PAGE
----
Families of those who died from COVID-19 at nursing facility still looking for answers
Unable to process them, bodies piled up in a makeshift morgue in April.
For Dante Maglioli, a box of photographs is a time capsule. They show moments spent with his father during his childhood -- something he holds most sacred.
“I remember being a kid and saying, ‘Santa, you smell so much like my dad … and you have the same exact shoes,’” Maglioli told ABC News. “Literally today, to this day, [I] hear his voice resonate, laughing and crying at the same time because he recognized that I know it was him.”
His father, Joseph Maglioli, was often looking to laugh and he was a man who always put his family first, Dante Maglioli said as he wiped away tears.
“My father definitely did as much as he could … to make me have a good life when I was a child,” he said.
Years later, Dante Maglioli and his siblings wanted to make sure their father was well cared for as he aged.
He said the decision to check Joseph Maglioli into a nursing home was a difficult one. But they had settled on the Andover Subacute and Rehabilitation Center in Andover, New Jersey, because Dante Maglioli’s brother lived close by.
“The Andover place was supposed to be kind of temporary until we were able to get him somewhere else,” Dante Maglioli said. “My brother was working on trying to get him somewhere else and obviously that didn't work out in due time.”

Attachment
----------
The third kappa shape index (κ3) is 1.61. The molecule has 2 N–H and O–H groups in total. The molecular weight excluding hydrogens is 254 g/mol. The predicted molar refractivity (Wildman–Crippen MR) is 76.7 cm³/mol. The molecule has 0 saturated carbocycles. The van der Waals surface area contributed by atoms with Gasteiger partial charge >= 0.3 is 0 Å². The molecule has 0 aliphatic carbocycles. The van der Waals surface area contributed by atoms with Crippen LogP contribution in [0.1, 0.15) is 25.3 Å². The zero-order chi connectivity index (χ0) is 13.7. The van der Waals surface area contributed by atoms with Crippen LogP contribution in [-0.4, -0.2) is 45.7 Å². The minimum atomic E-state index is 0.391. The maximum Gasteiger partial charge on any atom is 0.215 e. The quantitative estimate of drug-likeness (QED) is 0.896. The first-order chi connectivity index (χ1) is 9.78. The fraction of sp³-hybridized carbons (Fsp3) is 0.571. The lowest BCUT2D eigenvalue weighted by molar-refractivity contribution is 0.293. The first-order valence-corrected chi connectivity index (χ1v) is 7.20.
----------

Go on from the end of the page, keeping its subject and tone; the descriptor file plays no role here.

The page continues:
The decision to admit their father into the home is now one that continues to haunt Dante Maglioli to this day. His father died of COVID-19 on April 9, becoming one of the more than 36,000 nursing home residents that have died from the coronavirus in the U.S.
Those who’ve died in nursing homes account for 27% of the total COVID-19 deaths in the country, although the number is likely higher.
Joseph Maglioli’s family believes he was one of the 13 bodies authorities discovered in April at Andover Subacute Rehabilitation Center One and Two -- the two facilities run by the center. Police said they found the bodies after receiving a large request for body bags from the nursing home.
Eighty residents and two employees at the Andover have died from COVID-19. Now the two centers are facing a state investigation and two lawsuits.
“I was told by several of the staff members that this morgue, as one of them had called it, was full,” said Jennifer Jean Miller, who covered the Andover incident as a reporter for The New Jersey Herald.
The incident has raised numerous questions about how the facility was preparing for the pandemic and whether more oversight by the state was necessary.
“That's the thing that's really bothers me is they knew what was going on,” said Michael Lensak, mayor of Andover Township. “It was obvious. Like I said, I'm not a medical professional. But it doesn't take a rocket scientist. When bodies are piling up, there's something wrong.”
Meanwhile, families that have lost their loved ones are caught in the middle.
“It baffles me... So many people die at the hands of a place like Andover,” Dante Maglioli said. “And they're still open and there are still people there, living there.”
In some ways, the disaster at Andover may have begun long before COVID-19 entered its halls. The facility, which consists of two buildings, is the largest long-term care facility in New Jersey with a total of 702 beds.
“The common perception has been, for years, that it's never been a great facility. That it's really-- it's always been loaded with problems,” Miller said. “There was already trouble in that facility in that they already had citations ... and they just really started to snowball as the pandemic got worse.”